CIMAC paper: No ‘silver bullet’ yet for decarbonizing international shipping
By Jack Burke20 October 2021
Legal framework needed
While net-zero and zero-carbon fuels are key to the decarbonization of international shipping, there’s “no silver bullet in sight yet,” according to a new position paper from CIMAC.
The new position paper by the CIMAC Greenhouse Gas Strategy Group gives an overview of which eFuels are most relevant for future propulsion systems from today’s point of view and comments on policy measures to promote the uptake of these fuels.
“Decarbonization of international shipping is achievable and a harmonized legal framework is needed. The recently published IPCC report emphasizes the urgency of pursuing a global reduction in CO2 emissions as early as the 2020s,” said Dirk Bergmann, the chairman of CIMAC’s Greenhouse Gas Strategy Group. “We now need to identify and describe the steps necessary to reach the goal. We are keen to support this process in a targeted manner. The selection of the right fuel plays a very central role here since net-zero and zero-carbon fuels represent the biggest lever to achieve climate-neutral shipping.
The paper looks at the different fuel options but also expresses that a definite and predictable legal framework promoting the development and scaling of (net) zero-carbon fuels is essential to secure the necessary high investments of the coming years.
“This legal framework needs to be homogenous and consistent, and ideally is defined on a global level,” said Peter Müller-Baum, CIMAC Secretary-General.
According to the report, future marine fuels will have to meet a certain number of criteria to be competitive with their fossil counterparts and suitable for long-distance shipping:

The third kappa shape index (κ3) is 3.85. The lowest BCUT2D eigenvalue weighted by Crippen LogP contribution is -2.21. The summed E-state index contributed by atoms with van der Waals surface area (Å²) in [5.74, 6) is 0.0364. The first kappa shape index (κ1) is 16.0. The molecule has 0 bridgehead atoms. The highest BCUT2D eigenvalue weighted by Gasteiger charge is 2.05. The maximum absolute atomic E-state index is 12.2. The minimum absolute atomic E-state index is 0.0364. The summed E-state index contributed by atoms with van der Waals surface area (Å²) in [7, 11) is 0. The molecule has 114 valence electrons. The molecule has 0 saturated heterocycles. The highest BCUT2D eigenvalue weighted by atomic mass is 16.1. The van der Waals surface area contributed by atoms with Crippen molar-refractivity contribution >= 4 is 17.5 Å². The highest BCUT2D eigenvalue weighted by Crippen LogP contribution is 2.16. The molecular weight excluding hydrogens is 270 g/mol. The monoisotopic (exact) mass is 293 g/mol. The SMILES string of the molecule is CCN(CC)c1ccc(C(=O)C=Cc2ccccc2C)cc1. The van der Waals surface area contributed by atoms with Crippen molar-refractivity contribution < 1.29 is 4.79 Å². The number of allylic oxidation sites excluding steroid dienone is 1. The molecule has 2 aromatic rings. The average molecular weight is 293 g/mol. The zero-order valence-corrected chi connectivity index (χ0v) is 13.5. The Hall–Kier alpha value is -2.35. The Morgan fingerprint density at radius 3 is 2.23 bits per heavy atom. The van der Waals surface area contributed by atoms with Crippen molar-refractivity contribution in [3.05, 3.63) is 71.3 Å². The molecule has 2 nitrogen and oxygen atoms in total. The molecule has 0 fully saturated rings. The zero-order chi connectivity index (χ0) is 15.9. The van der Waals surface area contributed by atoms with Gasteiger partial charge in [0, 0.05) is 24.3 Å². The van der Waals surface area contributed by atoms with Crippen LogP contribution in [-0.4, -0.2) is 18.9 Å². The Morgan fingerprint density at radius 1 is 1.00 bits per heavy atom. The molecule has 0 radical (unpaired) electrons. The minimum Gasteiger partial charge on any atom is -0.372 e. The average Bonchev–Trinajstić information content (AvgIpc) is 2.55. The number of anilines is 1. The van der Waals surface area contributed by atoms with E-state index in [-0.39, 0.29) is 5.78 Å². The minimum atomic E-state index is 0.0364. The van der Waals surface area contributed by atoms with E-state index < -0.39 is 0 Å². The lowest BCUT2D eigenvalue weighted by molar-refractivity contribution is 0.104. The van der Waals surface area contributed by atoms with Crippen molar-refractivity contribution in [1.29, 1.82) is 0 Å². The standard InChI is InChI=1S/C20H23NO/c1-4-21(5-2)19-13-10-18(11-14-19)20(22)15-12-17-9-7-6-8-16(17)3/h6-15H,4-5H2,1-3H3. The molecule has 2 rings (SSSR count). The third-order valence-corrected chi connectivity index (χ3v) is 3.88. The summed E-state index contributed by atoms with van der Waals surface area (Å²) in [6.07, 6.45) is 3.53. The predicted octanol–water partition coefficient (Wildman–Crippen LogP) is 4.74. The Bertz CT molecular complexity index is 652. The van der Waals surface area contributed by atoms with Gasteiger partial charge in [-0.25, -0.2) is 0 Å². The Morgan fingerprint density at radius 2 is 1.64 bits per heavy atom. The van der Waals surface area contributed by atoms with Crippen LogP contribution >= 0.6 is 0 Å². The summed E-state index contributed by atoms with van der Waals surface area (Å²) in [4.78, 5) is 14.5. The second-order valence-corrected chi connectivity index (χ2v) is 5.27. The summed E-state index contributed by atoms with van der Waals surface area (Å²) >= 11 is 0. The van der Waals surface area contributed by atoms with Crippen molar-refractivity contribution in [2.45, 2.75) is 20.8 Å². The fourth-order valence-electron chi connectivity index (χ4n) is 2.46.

- based on renewable energy sources
- high energy density
- available on a global scale within defined and standardized qualities, respective rules and regulations (well-to-wake approach2 )
- suitability for use in the engine and propulsion systems existing or expected to be developed
- availability of infrastructure for production, logistic and bunkering
- cost competitive in the long term
“While these requirements may limit the fuel options in the future, there is no silver bullet in sight yet,” the report states. “It is rather unlikely that a clear indication on one or two major fuel options in 2040 or 2050 becomes realistic within this decade. Nevertheless, it is possible to discuss the potential of eFuels as it focuses on long term viable and scalable options.”
The report adds the contribution of sustainably produced biofuels (gas or liquid) as a future zero-carbon energy source for deep-sea shipping can play a role in particular for the transition period, as long as volume constraints are solved without compromising the sustainability.
“However, while we see biofuels as a useful bridging technology, we are not addressing them in this position paper,” the report states.
CIMAC said it will continue to closely follow the discussions around IMO, MEPC, and GHG preventions and comment as needed. The CIMAC strategy group on Greenhouse Gas will also publish white papers soon to look into the details of different options and technologies. The topic will certainly play a major role during the CIMAC World Congress in Busan, Korea that will take place from June 13-17, 2022.
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